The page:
H.264 vs H.265: The Battle of Video Compression Standards
As video content becomes more ubiquitous and accessible, it is important to have efficient ways to store, transmit and stream video data. Video compression is the process of reducing the size of digital video files while maintaining high video quality, and it plays a vital role in making video content accessible on various platforms and devices. H.264 and H.265 are two popular video compression standards used in digital video encoding. In this article, we will explore the differences between these two standards.
H.264, also known as Advanced Video Coding (AVC), was introduced in 2003 and has been widely used in video streaming, Blu-ray discs, and digital broadcasting. It is a highly efficient compression standard that can reduce the size of video files without significantly affecting the quality of the video. H.264 can encode videos with resolutions up to 4K (4096x2304) and support frame rates up to 60 frames per second. H.264 has become the de facto standard for video compression due to its widespread support and compatibility with a wide range of devices.
H.265, also known as High-Efficiency Video Coding (HEVC), is a newer video compression standard that was introduced in 2013. It was designed to replace H.264 and improve its efficiency by using more advanced compression techniques. H.265 can achieve higher compression ratios than H.264, which means that it can encode video files with the same quality at a smaller file size, or it can encode higher-quality video at the same file size. H.265 can encode videos with resolutions up to 8K (8192x4320) and support frame rates of up to 120 frames per second.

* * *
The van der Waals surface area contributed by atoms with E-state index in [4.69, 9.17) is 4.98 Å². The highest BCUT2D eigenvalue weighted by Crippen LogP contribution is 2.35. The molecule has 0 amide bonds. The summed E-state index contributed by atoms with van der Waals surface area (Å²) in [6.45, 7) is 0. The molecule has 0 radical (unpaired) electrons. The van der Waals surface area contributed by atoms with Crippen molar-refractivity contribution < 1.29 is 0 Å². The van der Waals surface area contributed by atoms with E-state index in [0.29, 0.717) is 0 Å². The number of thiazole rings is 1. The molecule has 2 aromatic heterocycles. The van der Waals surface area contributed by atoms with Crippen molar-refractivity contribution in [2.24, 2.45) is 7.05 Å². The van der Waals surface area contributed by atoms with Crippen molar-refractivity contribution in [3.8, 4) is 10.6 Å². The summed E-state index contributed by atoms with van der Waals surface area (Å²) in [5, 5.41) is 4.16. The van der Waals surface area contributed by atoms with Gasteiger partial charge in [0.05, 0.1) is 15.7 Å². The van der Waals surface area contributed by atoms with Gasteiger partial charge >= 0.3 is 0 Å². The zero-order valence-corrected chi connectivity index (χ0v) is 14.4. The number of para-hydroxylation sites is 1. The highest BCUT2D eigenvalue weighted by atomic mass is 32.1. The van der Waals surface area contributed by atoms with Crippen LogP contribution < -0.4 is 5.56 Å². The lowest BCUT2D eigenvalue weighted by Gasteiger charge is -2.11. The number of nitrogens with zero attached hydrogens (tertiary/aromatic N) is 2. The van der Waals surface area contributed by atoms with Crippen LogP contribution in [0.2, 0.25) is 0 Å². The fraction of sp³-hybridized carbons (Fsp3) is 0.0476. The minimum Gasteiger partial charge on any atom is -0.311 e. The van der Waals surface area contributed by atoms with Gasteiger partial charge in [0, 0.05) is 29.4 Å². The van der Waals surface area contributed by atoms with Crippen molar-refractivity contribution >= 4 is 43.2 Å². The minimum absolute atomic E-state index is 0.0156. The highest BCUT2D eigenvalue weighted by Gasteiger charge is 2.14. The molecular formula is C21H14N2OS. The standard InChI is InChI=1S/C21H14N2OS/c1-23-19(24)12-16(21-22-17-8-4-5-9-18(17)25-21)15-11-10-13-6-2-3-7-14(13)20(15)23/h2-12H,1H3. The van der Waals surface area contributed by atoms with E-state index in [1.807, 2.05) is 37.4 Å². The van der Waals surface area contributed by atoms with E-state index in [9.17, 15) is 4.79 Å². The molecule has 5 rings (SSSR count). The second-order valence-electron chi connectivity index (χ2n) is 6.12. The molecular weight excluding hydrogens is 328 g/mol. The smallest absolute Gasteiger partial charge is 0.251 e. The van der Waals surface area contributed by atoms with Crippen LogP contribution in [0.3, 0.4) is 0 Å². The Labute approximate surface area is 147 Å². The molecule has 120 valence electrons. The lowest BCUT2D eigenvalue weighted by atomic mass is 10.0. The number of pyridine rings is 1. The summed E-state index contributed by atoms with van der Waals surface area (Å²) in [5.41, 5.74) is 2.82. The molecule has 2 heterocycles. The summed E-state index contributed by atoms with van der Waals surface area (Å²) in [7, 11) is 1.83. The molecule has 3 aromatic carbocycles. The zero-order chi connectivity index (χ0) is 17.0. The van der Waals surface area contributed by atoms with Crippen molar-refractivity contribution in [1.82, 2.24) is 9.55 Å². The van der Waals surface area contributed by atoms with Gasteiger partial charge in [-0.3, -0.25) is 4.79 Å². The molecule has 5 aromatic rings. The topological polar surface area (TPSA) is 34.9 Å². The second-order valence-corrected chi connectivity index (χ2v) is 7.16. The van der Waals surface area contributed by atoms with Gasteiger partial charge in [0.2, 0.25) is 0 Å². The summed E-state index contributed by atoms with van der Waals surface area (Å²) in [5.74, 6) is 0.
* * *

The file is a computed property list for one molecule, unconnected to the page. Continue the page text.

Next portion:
However, H.265 has some limitations. One of the main challenges with H.265 is its hardware compatibility. H.264 is widely supported by many hardware devices and software platforms, while H.265 is still less commonly supported. This means that H.265-encoded videos may not play on all devices and platforms, particularly older ones. H.265 also requires more computational power to process the video data, which may result in slower encoding and decoding times.
Overall, H.265 offers superior compression efficiency and bitrate reduction compared to H.264, but it may not be widely supported by all devices and software platforms. H.264 remains the dominant video compression standard, particularly in the streaming industry, due to its widespread support and compatibility with a wide range of devices.
In conclusion, H.264 and H.265 are two important video compression standards that have had a significant impact on the video industry. While H.265 offers superior compression efficiency and bitrate reduction, it is still facing challenges with hardware compatibility and licensing.
- H.264 is a widely adopted video compression standard that is supported by many hardware devices and software platforms. Taken from an article written by Wiegand, published in 2003.
- H.264 is known for its high compression efficiency, which enables it to reduce video file sizes while maintaining high-quality video. Taken from an article written by Wiegand, published in 2003.
- The licensing structure for H.264 is more straightforward compared to H.265.
- H.265 is less commonly supported by hardware devices and software platforms compared to H.264, which may result in compatibility issues.